The California Medical Association’s 24-hour online medicallegal library is the most comprehensive health law and medical practice resource for California physicians. The medical-legal library’s documents include most of the Center for Legal Affairs’ California Physician’s Legal Handbook (CPLH), as well as more specialized information on peer review and other subjects. These documents are available free to members at or by calling the member help center at 800-786-4262. Nonmembers can purchase CMA ON-CALL documents for $2 per page at www.cmanet. CMA HOTLINES AND MEMBERSHIP BENEFITS • Membership Help Line: 800-786-4262 • Legal Information Line: 415-882-5144 • Reimbursement Help Line: 888-401-5911 • Contract Analysis: 415-882-3361 • Legislative Hotline: 866-462-2819 • Medical-Legal Documents: On-Call at

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CMA: 5010

Is Your Practice Ready for 5010? On January 1, 2012, physicians and others in the health care industry will be required to use the updated 5010 version of the Health Insurance Portability and Accountability Act (HIPAA) transactions standards to conduct electronic transactions such as claims submissions, eligibility verification, claims status, remittance advice, and referral authorizations. To avoid rejected claims and cash flow interruptions, physicians should prepare for the transition by working with their vendors, clearinghouses, billing services, and payors to upgrade and test their systems to ensure that they are able to successfully implement the new standards prior to the compliance date. To assist physicians in this transition, CMA has published the resource sheet, “Are you ready for the Transition to HIPAA Version 5010?” The sheet, which includes practice tips for implementation from the American Medical Association and a list of additional resources for physicians, is available free to members in CMA’s resource library. For more information, see CMA medical-legal document #1606, “HIPAA Electronic Transaction Rule,” also in the resource library. Medical-legal documents are free to members. Nonmembers can purchase documents for $2 per page. Contact: CMA reimbursement helpline, 888-401-5911 or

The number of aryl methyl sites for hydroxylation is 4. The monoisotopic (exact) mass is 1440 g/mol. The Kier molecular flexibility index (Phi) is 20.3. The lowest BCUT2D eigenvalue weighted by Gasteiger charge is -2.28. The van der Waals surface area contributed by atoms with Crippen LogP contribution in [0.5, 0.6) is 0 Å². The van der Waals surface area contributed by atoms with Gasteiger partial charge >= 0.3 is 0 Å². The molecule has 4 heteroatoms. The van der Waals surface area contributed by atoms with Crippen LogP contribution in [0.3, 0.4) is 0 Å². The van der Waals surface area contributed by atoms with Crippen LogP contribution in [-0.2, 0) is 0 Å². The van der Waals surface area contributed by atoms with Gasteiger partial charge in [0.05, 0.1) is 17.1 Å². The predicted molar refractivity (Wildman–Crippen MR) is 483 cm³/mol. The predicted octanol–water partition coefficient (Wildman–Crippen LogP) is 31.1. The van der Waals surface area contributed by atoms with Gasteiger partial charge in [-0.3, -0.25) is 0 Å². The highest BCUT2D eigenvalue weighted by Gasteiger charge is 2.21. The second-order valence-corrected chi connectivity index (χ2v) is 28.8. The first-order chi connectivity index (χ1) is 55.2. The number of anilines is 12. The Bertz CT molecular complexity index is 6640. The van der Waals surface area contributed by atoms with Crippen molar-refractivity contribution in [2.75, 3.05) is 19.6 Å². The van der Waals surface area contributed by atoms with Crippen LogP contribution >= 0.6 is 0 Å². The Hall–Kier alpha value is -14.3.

The following are five simple actions you can take now to start getting ready for the 5010 conversion. Please note: These are not all of the 5010 data reporting changes; you should check with your clearinghouses and billing vendors to determine the full scope of changes that apply to your practice. Action 1: Is your practice reporting the appropriate Type 2 (organizational) National Provider Identifier (NPI) number for the Billing Provider on all electronic claim submissions? In 5010, you must bill all payers the same way using your lowest “level” Type 2 NPI for the Billing Provider. (For example, if your practice has an NPI at the practice level and you have a lab facility under the practice that received a separate NPI, then when billing for the lab services, you will be required to report the lab’s NPI. The lab’s NPI will need to be reported the same way to all of your payers.) If you are not doing this today, work with your payers now on making the changes to report your Billing Provider NPI correctly for 5010. Action 2: Is your practice using the 9-digit ZIP code in the Billing Provider and Service Facility Location address fields in your electronic claim submissions? In 5010, the 9-digit ZIP code is required in these two address fields. Begin using the 9-digit ZIP code today in these locations in preparation for the 5010 requirements. Action 3: Is your practice currently reporting a PO Box in the Billing Provider address field of electronic claim submissions? PO Boxes are not permitted in the Billing Provider Address field in the 5010 claim transaction. The Billing Provider Address must be the street address or physical location of the Billing Provider. If you wish to have payments delivered to a PO Box or different address from the Billing Provider street address, report this address in the Pay-to Address field. If you will be changing the address you report today in the Billing Provider Address field, you should contact your payers about updating your enrollment information. Many payers use the address in their provider files to validate the physician, so they may pend or reject your claims if you begin submitting a different address in your claim. You may also need to update your information in the National Plan & Provider Enumeration System (NPPES) ( Action 4: Is your practice currently submitting electronic claim submissions that accurately balance at the line level? This will be a requirement in 5010, so begin making the claim balance at the line level. Payers will also be required to ensure the electronic remittance advice accurately balances at the line level. Action 5: Do you receive paper explanations of benefits? If not, now is the time to consider moving to electronic remittance advices. Use of the electronic transaction is more efficient and cost-effective for physician practices. In preparation for the electronic remittance advice transaction, become acquainted with the HIPAA mandated Claim Adjustment Reason Codes (CARCs) and Remittance Advice Remark Codes (RARCs) that are used in the transactions. To access the current HIPAA CARC and RARCs, visit to access a complimentary look-up tool or visit and select “Code Lists.”